One of the main criticisms of the proposed U.S.-India nuclear deal is that it would allow India to rapidly expand its nuclear arsenal. India, however, is not interested in building the largest nuclear arsenal possible, and its capacity to produce weapons-grade plutonium is not affected by prospective U.S.-Indian civilian nuclear cooperation.
Although important steps have been made since the November 2004 cease fire in Kashmir, a long term solution to the crisis is not likely to come quickly. Recent efforts at reconciliation like re-establishing communication and shipping routes have been symbolic than substantive.
The Carnegie Endowment for International Peace held a joint conference with the China Reform Forum in Beijing on China-U.S.-India relations.
Burns, Thibault, Markey, Tellis, & Perkovich discussed 'U.S.-India Relations: The Global Partnership'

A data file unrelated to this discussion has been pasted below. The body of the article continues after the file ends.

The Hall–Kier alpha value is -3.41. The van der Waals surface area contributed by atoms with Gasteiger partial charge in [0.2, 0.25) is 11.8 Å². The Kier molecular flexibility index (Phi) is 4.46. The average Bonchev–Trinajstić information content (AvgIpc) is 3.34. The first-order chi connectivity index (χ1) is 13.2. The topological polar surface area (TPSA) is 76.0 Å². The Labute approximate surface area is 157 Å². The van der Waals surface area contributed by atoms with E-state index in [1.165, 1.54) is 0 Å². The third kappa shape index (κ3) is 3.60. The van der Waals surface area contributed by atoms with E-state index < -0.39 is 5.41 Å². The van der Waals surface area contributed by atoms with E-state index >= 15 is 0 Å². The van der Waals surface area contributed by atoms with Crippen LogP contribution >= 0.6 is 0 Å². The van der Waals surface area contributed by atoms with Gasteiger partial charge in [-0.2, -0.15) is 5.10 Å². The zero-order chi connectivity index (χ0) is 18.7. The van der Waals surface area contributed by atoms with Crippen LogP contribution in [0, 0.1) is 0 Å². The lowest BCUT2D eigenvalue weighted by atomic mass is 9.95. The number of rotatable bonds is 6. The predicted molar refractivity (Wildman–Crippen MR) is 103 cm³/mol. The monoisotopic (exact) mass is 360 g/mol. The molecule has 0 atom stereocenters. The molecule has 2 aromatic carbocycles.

Features event audio and video
The agreement on civil nuclear cooperation that presently exists between the United States and India was the only accord possible because it remains the only framework that protects the core national security interests of both sides.
Missile defenses have come to reflect both an example of, and a means toward, the steady improvement in U.S.-Indian ties occurring in recent years. A deepening bilateral relationship has become part of New Delhi's larger solution to increasing India's capacity to defeat those threats requiring active defenses in the future.
Haqqani argues that it is clearly in India’s interest to help Pakistan gain sufficient confidence as a nation to overcome the need for conflict or regional rivalry for nation building. Simultaneously, it is important for Pakistani civil society to acknowledge that normal relations with India are the key to normalization of politics and policy in Pakistan as well.